It was well over 7 years ago when I sat in the school office and took part in a meeting that was not only pertinent at the time but would become one of those “aha!” moments in my teaching career.
There was a student in the school who was rather quiet and, although well liked by her peers, she was often by herself. Her parents came in for a meeting with her teacher, the principal and me (I was the school counselor at the time). When they arrived they shared their concerns and requested some assistance in helping their daughter make friends. They did not like that she was often alone and when she was with others it was always the same people. She seemed to be somewhat uncomfortable with groups of more than three.
The teacher immediately sympathized with the parents and offered to assist with this in the classroom by providing more opportunity for group play and work. I started racking my brain thinking of ways I could help this little girl feel more at ease with her peers because, after al,l don’t all kids love to be with lots of other kids, playing, and… well… for lack of a better term: “being kids”? My principal, at the time, stopped and looked at everyone and said she failed to see the problem. She went on to discuss how it is adults who immediately think there is something that needs to be done when children are quiet and prefer to work and play on their own. She went on to ask us all: “If the child does not have a problem with it, why does everyone else?”
We all stopped and looked at my principal, but none of us had much of an answer for her. After a lengthy discussion, we left the meeting, and I think everyone was satisfied with the outcome. I started observing *Mallory after that. There were times when she played with 2 of the girls in her class and there were many times where she played on her own. The key was, though, that she PLAYED on her own. She was not sitting and watching others; she was fully involved in something that completely interested her. She was never unhappy when playing on her own and was not looking to find another student to join her. Mallory was, by definition, an introvert. She actually seemed more energized after spending some time on her own; she did not like having any sort of small talk with people she vaguely knew, and her emotions were not always easy to read.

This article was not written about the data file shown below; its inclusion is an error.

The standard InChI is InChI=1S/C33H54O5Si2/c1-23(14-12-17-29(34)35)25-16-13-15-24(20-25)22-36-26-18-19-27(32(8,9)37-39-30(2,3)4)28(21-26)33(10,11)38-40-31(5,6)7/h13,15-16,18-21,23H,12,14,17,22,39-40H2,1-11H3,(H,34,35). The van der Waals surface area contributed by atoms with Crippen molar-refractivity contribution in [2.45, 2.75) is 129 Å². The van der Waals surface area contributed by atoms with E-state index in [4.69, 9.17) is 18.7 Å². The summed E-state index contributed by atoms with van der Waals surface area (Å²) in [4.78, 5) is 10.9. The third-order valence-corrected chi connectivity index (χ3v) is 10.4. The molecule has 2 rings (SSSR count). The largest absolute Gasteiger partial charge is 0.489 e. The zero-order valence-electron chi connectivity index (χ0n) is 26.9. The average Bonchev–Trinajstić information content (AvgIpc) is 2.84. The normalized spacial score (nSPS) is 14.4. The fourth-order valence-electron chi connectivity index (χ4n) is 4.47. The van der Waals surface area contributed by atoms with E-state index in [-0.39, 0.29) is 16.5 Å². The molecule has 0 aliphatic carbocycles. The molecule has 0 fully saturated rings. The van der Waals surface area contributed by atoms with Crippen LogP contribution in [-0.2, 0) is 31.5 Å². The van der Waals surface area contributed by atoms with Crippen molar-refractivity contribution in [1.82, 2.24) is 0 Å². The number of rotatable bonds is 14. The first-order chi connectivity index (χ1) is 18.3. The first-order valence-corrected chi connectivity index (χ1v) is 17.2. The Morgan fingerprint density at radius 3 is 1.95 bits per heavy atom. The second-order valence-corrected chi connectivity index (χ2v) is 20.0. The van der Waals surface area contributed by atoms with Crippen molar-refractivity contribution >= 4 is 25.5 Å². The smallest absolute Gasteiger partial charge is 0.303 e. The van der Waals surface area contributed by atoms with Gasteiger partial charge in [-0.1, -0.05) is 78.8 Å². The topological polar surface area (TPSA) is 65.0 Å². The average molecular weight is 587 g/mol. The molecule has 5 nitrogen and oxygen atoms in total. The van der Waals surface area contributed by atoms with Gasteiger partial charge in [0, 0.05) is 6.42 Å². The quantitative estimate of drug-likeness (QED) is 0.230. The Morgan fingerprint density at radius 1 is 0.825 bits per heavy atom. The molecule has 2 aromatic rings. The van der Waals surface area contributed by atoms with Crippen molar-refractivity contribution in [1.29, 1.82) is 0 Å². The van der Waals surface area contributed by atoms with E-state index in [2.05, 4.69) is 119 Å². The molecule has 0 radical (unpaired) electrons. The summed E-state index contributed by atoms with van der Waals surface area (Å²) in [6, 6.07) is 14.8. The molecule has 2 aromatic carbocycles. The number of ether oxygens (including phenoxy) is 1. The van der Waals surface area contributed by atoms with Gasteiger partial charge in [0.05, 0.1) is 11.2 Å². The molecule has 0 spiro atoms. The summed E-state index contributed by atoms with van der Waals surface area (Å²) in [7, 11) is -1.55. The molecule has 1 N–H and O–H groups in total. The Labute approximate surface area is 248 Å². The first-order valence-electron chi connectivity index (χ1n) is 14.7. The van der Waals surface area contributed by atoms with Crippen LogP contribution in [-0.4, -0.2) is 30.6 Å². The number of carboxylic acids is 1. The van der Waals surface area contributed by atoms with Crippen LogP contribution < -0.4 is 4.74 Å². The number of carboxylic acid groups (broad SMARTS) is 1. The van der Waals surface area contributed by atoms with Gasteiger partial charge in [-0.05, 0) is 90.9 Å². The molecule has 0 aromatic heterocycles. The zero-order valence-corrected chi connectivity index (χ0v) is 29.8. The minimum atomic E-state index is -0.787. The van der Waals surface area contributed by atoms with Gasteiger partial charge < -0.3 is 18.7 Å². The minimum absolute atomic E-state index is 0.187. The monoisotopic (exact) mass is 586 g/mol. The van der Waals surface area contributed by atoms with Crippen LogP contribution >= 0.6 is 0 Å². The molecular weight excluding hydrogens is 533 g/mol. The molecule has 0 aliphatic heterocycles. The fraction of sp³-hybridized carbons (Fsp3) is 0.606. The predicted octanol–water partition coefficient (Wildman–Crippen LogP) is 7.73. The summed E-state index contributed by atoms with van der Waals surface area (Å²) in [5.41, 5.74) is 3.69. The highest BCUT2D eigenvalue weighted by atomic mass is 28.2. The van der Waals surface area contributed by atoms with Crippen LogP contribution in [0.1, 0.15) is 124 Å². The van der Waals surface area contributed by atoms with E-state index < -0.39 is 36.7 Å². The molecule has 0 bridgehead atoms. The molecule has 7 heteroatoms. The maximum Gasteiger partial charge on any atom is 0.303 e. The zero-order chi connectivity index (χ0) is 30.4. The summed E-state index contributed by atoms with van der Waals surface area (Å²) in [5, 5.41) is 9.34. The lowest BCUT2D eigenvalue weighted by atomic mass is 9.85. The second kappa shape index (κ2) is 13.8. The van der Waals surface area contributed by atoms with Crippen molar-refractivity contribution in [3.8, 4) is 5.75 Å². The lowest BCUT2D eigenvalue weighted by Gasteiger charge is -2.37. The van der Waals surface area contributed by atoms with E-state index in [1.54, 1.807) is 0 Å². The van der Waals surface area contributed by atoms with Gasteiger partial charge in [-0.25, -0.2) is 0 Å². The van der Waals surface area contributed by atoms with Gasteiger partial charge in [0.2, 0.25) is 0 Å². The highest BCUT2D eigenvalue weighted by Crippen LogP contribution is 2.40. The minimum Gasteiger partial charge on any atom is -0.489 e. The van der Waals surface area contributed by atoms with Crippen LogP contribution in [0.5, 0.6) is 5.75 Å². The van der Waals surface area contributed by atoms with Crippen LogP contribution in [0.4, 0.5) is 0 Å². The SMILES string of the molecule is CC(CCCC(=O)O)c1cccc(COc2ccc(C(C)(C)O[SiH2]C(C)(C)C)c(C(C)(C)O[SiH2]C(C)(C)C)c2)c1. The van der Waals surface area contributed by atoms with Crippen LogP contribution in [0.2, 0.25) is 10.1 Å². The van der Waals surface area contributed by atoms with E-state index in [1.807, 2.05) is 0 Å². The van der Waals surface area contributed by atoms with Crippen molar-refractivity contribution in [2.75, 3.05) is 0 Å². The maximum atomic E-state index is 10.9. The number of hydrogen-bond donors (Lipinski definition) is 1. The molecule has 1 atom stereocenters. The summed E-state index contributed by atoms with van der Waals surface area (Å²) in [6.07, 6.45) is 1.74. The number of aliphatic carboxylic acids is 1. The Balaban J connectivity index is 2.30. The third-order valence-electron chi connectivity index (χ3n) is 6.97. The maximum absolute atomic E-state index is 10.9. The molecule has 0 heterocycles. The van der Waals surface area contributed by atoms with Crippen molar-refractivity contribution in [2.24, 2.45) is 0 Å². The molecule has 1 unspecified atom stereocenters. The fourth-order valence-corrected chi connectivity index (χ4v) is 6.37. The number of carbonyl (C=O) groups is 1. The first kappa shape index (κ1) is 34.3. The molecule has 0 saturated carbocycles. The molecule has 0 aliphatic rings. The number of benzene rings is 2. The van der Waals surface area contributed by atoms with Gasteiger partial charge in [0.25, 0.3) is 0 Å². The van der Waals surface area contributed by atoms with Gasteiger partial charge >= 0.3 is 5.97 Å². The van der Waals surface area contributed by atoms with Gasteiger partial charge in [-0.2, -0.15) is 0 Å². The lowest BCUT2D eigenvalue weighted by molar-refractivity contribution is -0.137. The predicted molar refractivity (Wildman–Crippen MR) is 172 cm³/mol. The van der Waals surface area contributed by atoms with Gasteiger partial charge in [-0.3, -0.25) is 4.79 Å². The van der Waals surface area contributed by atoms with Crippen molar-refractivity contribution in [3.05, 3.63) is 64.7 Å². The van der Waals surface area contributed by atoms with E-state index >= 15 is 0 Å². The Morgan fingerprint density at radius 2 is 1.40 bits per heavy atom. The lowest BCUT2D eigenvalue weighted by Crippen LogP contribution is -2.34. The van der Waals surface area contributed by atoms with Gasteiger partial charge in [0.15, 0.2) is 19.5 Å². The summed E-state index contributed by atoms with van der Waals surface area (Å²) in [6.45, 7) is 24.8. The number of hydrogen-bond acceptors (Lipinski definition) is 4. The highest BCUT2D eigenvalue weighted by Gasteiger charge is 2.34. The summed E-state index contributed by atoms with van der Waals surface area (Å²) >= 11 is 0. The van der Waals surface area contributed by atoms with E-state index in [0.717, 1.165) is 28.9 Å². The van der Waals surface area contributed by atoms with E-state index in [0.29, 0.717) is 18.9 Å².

I started to do some reading, I thoroughly enjoyed the books written by Susan Cain and found some great things to do to meet Mallory’s needs:
- Give her the time that she needs to play on her own.
- Provide her with an opportunity to release emotions (journaling, drawing, art, free play).
- Never put her in a large group if I expect her to contribute.
- Whenever necessary, be the connector between the child and the friend, help out when necessary.
Mallory taught me so much that year. I learned to step back and observe for longer periods of time, to truly understand that there are children who are most in their element when playing on their own, and that those who are more reserved often have contributions that will knock my socks off.
Since I met and worked with Mallory I have had other introverted children in my own classroom. In fact, this year a parent started our individual meet and greet with “My family really does keep to themselves, we don’t socialize in large groups and my child does not fall far from the tree. I am a bit worried about how the large group environment will effect my child”. In my head I said a little thanks to Mallory as I felt much better equipped to say: “Not only do I think your child will be great, as a class we will embrace and respect the time your child needs to be alone and play quietly.”
I will leave you with something Susan Cain wrote that really sums up some of the children that we have all taught in our careers.
“Shyness is the fear of social disapproval or humiliation, while introversion is the preference for environments that are not over stimulating. Shyness is inherently painful; introversion is not.”